CLTure Netflix Recommendations

By CLTure

October 5, 2017

We here at CLTure are dedicated to guiding you toward the very best entertainment in Charlotte and beyond, especially if you can watch it while realizing the “Oktoberfest” you bought is really just bad pumpkin beer in disguise. Our staff writers and creatives will help you sift through the myriad of options on Netflix to help you find very the best movies, documentaries, and TV series. Here is what we’ll be watching:

The Manchurian Candidate (movie) – This post-9/11 update of the iconic 1950s classic has all the paranoia and performances needed to justify its existence. Denzel Washington gives an expertly unsteady performance as a troubled Gulf War vet desperate to uncover dark secrets within the government and within himself, and Meryl Streep subverts her usual appeal with charming but chilling calculation. The 2004 version of The Manchurian Candidate smartly replaces the bipolar Cold War concerns of the original with the schizophrenic worries of the War on Terror, and Director Jonathan Demme’s Silence of the Lamb skills blanket the film in cold-sweat details and hypnotic dread. The result is an eery and polarizing political thriller perfect for our uncertain times. – Dan Cava, Film Editor

Ozark (series) – Jason Bateman is a revelation in this dark drama from Netflix. His ability to turn the dry, caustic wit that has served his comedic roles so well into a sharp and dangerous bite makes him fully believable as a money launderer for the mob and a family man on the brink of personal disaster. Bateman directs about half the episodes in the first season and is more than serviceable. The cinematography captures the grandiose beauty of the Ozarks while hinting at the secrets contained within their nooks and crannies. Netflix continues to be one of the bravest content creators in the current landscape, and Ozark may be their best effort yet. . – Michelle Wheeler, Film Writer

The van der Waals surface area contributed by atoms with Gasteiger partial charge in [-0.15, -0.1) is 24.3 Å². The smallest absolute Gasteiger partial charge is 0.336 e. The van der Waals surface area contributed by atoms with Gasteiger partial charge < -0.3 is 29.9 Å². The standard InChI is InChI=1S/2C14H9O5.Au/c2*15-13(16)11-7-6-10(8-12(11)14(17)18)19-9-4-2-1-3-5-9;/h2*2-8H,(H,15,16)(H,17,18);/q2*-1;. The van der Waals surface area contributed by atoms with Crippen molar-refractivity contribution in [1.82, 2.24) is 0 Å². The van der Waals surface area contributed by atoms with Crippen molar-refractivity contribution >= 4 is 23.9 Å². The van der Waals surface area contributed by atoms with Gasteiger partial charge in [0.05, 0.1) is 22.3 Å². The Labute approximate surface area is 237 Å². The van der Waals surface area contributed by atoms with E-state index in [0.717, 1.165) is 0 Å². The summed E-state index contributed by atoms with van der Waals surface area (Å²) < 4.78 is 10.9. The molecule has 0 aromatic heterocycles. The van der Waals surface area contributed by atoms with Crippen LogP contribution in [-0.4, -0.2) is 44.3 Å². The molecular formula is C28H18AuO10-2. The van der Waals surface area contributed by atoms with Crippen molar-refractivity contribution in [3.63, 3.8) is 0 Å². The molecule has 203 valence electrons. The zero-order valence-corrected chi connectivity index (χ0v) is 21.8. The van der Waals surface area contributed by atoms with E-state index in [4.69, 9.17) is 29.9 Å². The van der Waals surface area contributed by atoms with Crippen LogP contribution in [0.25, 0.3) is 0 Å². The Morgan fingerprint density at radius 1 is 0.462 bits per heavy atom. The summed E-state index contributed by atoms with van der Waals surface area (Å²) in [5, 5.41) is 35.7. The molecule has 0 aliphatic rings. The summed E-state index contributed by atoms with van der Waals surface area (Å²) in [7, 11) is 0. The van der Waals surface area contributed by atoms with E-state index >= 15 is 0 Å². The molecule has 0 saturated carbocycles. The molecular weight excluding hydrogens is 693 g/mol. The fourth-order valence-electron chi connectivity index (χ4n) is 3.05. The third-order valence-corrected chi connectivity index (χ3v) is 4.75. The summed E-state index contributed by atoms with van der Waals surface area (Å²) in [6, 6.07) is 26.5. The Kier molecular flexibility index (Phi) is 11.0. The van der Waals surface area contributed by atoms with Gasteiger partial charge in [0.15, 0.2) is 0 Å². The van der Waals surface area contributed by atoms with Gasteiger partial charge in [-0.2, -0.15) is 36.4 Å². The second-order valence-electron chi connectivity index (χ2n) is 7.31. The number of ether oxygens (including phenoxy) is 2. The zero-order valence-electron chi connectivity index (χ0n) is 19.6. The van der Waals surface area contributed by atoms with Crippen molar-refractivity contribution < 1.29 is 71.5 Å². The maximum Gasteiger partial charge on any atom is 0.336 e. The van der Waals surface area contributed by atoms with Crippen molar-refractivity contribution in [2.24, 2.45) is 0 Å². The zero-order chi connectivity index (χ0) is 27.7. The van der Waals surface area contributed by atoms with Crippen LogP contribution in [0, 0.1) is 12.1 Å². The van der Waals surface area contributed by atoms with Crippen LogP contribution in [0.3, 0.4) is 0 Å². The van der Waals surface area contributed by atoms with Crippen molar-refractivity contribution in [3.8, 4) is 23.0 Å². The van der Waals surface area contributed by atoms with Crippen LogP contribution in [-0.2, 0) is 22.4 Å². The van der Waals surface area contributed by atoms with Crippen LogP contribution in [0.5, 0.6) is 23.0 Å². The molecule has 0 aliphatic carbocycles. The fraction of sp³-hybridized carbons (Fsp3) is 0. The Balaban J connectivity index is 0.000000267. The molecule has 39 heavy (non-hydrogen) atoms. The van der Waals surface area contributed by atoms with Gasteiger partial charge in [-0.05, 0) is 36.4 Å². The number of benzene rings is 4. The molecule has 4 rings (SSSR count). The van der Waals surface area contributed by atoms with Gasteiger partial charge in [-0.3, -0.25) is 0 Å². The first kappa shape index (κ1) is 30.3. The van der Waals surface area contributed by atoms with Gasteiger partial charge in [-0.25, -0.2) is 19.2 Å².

Grease 2 (movie) – Please, hear me out on this one: Grease 2 gets way more flack than it deserves because, in reality, it’s a wonderfully campy and enjoyable musical. By all objective standards, this movie is one big mess, but it’s that very sort of messy camp that makes Grease 2 so damn fun to watch. The music is surprisingly catchy (you’ll have “Back to School” stuck in your head), the plot is exponentially more ridiculous than the original, and it kickstarted the illustrious career of the fabulous Michelle Pfeiffer. What’s not to love? – Hunter Heilman, Film Writer

Dead Poets Society (movie) – “Oh Captain, my Captain..” – four words by Walt Whitman whose meaning shifts from that originally intended to forever signify respectful defiance in the face of a disapproving authority. This is but one of many significant moments in the 1989 classic Dead Poets Society, directed by Peter Weir (The Witness) and featuring Robin Williams, Robert Sean Leonard, Ethan Hawke, Josh Charles, Kurtwood Smith, and many others. The movie focuses on the lives of several boys attending the Walton Academy for Boys in 1950s New England. Their lives are chained to the memorization of cold facts until Mr. Keating (Williams) encourages them to look beyond their lessons to discover the hidden potential in all things: especially themselves. A frequently joyful yet sorrow-filled period drama, Dead Poets Society is a recent addition to Netflix that shouldn’t be missed. – Douglas Davidson, Senior Film Critic